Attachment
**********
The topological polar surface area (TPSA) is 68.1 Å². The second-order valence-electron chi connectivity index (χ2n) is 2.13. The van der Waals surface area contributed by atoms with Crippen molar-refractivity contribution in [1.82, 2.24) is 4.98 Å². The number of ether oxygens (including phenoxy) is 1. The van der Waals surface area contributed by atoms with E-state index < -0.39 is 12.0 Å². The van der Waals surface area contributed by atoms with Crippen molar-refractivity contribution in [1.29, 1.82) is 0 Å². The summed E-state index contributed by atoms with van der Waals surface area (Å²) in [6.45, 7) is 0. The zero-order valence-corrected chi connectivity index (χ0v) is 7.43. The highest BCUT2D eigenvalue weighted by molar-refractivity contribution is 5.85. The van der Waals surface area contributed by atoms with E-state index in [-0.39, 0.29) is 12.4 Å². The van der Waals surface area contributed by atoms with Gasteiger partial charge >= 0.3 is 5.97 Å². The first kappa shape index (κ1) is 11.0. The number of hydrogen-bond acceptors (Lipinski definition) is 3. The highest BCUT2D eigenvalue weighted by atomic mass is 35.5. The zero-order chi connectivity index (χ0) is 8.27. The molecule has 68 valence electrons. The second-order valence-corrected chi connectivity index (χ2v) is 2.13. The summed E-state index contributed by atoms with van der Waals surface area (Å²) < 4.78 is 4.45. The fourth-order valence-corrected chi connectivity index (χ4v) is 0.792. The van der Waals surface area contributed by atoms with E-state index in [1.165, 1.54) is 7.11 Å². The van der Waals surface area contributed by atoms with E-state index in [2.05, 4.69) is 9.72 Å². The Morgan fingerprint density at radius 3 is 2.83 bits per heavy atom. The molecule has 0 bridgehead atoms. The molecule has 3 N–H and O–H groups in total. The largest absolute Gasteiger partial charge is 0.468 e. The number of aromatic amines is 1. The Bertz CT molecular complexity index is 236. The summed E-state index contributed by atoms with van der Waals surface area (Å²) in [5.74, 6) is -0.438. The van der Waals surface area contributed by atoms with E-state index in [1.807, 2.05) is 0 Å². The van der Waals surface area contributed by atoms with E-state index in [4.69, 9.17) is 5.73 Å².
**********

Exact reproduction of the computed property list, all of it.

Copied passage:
The topological polar surface area (TPSA) is 68.1 Å². The second-order valence-electron chi connectivity index (χ2n) is 2.13. The van der Waals surface area contributed by atoms with Crippen molar-refractivity contribution in [1.82, 2.24) is 4.98 Å². The number of ether oxygens (including phenoxy) is 1. The van der Waals surface area contributed by atoms with E-state index < -0.39 is 12.0 Å². The van der Waals surface area contributed by atoms with Crippen molar-refractivity contribution in [1.29, 1.82) is 0 Å². The summed E-state index contributed by atoms with van der Waals surface area (Å²) in [6.45, 7) is 0. The zero-order valence-corrected chi connectivity index (χ0v) is 7.43. The highest BCUT2D eigenvalue weighted by molar-refractivity contribution is 5.85. The van der Waals surface area contributed by atoms with E-state index in [-0.39, 0.29) is 12.4 Å². The van der Waals surface area contributed by atoms with Gasteiger partial charge >= 0.3 is 5.97 Å². The first kappa shape index (κ1) is 11.0. The number of hydrogen-bond acceptors (Lipinski definition) is 3. The highest BCUT2D eigenvalue weighted by atomic mass is 35.5. The zero-order chi connectivity index (χ0) is 8.27. The molecule has 68 valence electrons. The second-order valence-corrected chi connectivity index (χ2v) is 2.13. The summed E-state index contributed by atoms with van der Waals surface area (Å²) < 4.78 is 4.45. The fourth-order valence-corrected chi connectivity index (χ4v) is 0.792. The van der Waals surface area contributed by atoms with E-state index in [1.165, 1.54) is 7.11 Å². The van der Waals surface area contributed by atoms with E-state index in [2.05, 4.69) is 9.72 Å². The Morgan fingerprint density at radius 3 is 2.83 bits per heavy atom. The molecule has 0 bridgehead atoms. The molecule has 3 N–H and O–H groups in total. The largest absolute Gasteiger partial charge is 0.468 e. The number of aromatic amines is 1. The Bertz CT molecular complexity index is 236. The summed E-state index contributed by atoms with van der Waals surface area (Å²) in [5.74, 6) is -0.438. The van der Waals surface area contributed by atoms with E-state index in [1.807, 2.05) is 0 Å². The van der Waals surface area contributed by atoms with E-state index in [4.69, 9.17) is 5.73 Å².